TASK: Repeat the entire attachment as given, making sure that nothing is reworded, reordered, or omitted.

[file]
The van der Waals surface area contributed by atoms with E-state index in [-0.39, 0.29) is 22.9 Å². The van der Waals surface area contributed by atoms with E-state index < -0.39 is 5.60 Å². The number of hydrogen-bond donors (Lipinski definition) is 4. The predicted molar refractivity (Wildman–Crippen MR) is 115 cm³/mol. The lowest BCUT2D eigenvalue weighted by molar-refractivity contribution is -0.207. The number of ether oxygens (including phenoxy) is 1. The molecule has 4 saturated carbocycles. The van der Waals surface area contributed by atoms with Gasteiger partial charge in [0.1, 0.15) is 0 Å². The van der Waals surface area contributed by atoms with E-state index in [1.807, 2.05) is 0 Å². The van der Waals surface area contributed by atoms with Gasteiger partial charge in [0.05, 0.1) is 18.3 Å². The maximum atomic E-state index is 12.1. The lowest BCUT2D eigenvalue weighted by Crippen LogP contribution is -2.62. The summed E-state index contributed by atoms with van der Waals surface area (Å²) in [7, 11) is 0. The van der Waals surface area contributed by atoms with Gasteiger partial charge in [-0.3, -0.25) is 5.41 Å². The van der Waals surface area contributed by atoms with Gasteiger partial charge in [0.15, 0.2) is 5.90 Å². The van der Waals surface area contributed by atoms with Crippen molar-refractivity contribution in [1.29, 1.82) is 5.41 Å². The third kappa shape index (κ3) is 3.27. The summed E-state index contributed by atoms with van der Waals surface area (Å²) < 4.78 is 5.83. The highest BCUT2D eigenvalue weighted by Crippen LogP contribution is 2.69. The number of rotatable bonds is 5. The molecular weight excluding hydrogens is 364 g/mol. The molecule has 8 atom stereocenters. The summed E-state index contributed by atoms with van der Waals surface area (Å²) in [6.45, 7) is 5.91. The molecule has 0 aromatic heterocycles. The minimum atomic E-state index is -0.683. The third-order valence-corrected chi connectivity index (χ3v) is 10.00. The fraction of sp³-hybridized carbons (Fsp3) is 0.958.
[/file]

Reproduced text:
The van der Waals surface area contributed by atoms with E-state index in [-0.39, 0.29) is 22.9 Å². The van der Waals surface area contributed by atoms with E-state index < -0.39 is 5.60 Å². The number of hydrogen-bond donors (Lipinski definition) is 4. The predicted molar refractivity (Wildman–Crippen MR) is 115 cm³/mol. The lowest BCUT2D eigenvalue weighted by molar-refractivity contribution is -0.207. The number of ether oxygens (including phenoxy) is 1. The molecule has 4 saturated carbocycles. The van der Waals surface area contributed by atoms with Gasteiger partial charge in [0.1, 0.15) is 0 Å². The van der Waals surface area contributed by atoms with E-state index in [1.807, 2.05) is 0 Å². The van der Waals surface area contributed by atoms with Gasteiger partial charge in [0.05, 0.1) is 18.3 Å². The maximum atomic E-state index is 12.1. The lowest BCUT2D eigenvalue weighted by Crippen LogP contribution is -2.62. The summed E-state index contributed by atoms with van der Waals surface area (Å²) in [7, 11) is 0. The van der Waals surface area contributed by atoms with Gasteiger partial charge in [-0.3, -0.25) is 5.41 Å². The van der Waals surface area contributed by atoms with Gasteiger partial charge in [0.15, 0.2) is 5.90 Å². The van der Waals surface area contributed by atoms with Crippen molar-refractivity contribution in [1.29, 1.82) is 5.41 Å². The third kappa shape index (κ3) is 3.27. The summed E-state index contributed by atoms with van der Waals surface area (Å²) < 4.78 is 5.83. The highest BCUT2D eigenvalue weighted by Crippen LogP contribution is 2.69. The number of rotatable bonds is 5. The molecular weight excluding hydrogens is 364 g/mol. The molecule has 8 atom stereocenters. The summed E-state index contributed by atoms with van der Waals surface area (Å²) in [6.45, 7) is 5.91. The molecule has 0 aromatic heterocycles. The minimum atomic E-state index is -0.683. The third-order valence-corrected chi connectivity index (χ3v) is 10.00. The fraction of sp³-hybridized carbons (Fsp3) is 0.958.